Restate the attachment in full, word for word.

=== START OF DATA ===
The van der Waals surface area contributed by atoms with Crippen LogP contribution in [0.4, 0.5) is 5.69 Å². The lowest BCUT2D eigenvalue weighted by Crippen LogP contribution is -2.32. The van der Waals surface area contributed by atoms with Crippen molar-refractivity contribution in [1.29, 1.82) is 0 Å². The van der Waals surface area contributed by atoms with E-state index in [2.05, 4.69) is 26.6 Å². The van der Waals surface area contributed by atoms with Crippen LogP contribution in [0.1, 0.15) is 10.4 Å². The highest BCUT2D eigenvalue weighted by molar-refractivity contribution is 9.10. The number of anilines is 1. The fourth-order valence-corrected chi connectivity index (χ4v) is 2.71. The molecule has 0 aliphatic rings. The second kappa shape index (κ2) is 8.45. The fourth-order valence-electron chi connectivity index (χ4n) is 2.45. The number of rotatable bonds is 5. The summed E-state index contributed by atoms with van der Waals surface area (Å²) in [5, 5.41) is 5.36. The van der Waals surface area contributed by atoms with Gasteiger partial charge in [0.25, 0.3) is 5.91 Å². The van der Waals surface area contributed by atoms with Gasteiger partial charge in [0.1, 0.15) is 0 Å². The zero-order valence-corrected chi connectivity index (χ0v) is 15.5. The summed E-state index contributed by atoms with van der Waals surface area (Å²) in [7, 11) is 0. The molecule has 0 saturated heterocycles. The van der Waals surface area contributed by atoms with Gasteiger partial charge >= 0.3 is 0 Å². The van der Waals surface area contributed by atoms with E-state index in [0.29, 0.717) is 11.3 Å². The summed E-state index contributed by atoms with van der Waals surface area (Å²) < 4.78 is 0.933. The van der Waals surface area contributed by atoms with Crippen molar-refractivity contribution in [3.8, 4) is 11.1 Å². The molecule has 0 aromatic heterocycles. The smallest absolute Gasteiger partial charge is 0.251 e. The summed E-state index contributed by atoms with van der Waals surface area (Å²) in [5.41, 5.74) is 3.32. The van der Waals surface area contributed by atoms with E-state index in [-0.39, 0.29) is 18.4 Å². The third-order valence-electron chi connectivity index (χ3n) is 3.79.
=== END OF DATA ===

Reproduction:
The van der Waals surface area contributed by atoms with Crippen LogP contribution in [0.4, 0.5) is 5.69 Å². The lowest BCUT2D eigenvalue weighted by Crippen LogP contribution is -2.32. The van der Waals surface area contributed by atoms with Crippen molar-refractivity contribution in [1.29, 1.82) is 0 Å². The van der Waals surface area contributed by atoms with E-state index in [2.05, 4.69) is 26.6 Å². The van der Waals surface area contributed by atoms with Crippen LogP contribution in [0.1, 0.15) is 10.4 Å². The highest BCUT2D eigenvalue weighted by molar-refractivity contribution is 9.10. The number of anilines is 1. The fourth-order valence-corrected chi connectivity index (χ4v) is 2.71. The molecule has 0 aliphatic rings. The second kappa shape index (κ2) is 8.45. The fourth-order valence-electron chi connectivity index (χ4n) is 2.45. The number of rotatable bonds is 5. The summed E-state index contributed by atoms with van der Waals surface area (Å²) in [5, 5.41) is 5.36. The van der Waals surface area contributed by atoms with Gasteiger partial charge in [0.25, 0.3) is 5.91 Å². The van der Waals surface area contributed by atoms with Gasteiger partial charge in [0.1, 0.15) is 0 Å². The zero-order valence-corrected chi connectivity index (χ0v) is 15.5. The summed E-state index contributed by atoms with van der Waals surface area (Å²) in [7, 11) is 0. The molecule has 0 saturated heterocycles. The van der Waals surface area contributed by atoms with Gasteiger partial charge >= 0.3 is 0 Å². The van der Waals surface area contributed by atoms with E-state index in [0.29, 0.717) is 11.3 Å². The summed E-state index contributed by atoms with van der Waals surface area (Å²) < 4.78 is 0.933. The van der Waals surface area contributed by atoms with Crippen molar-refractivity contribution in [3.8, 4) is 11.1 Å². The molecule has 0 aromatic heterocycles. The smallest absolute Gasteiger partial charge is 0.251 e. The summed E-state index contributed by atoms with van der Waals surface area (Å²) in [5.41, 5.74) is 3.32. The van der Waals surface area contributed by atoms with E-state index in [-0.39, 0.29) is 18.4 Å². The third-order valence-electron chi connectivity index (χ3n) is 3.79.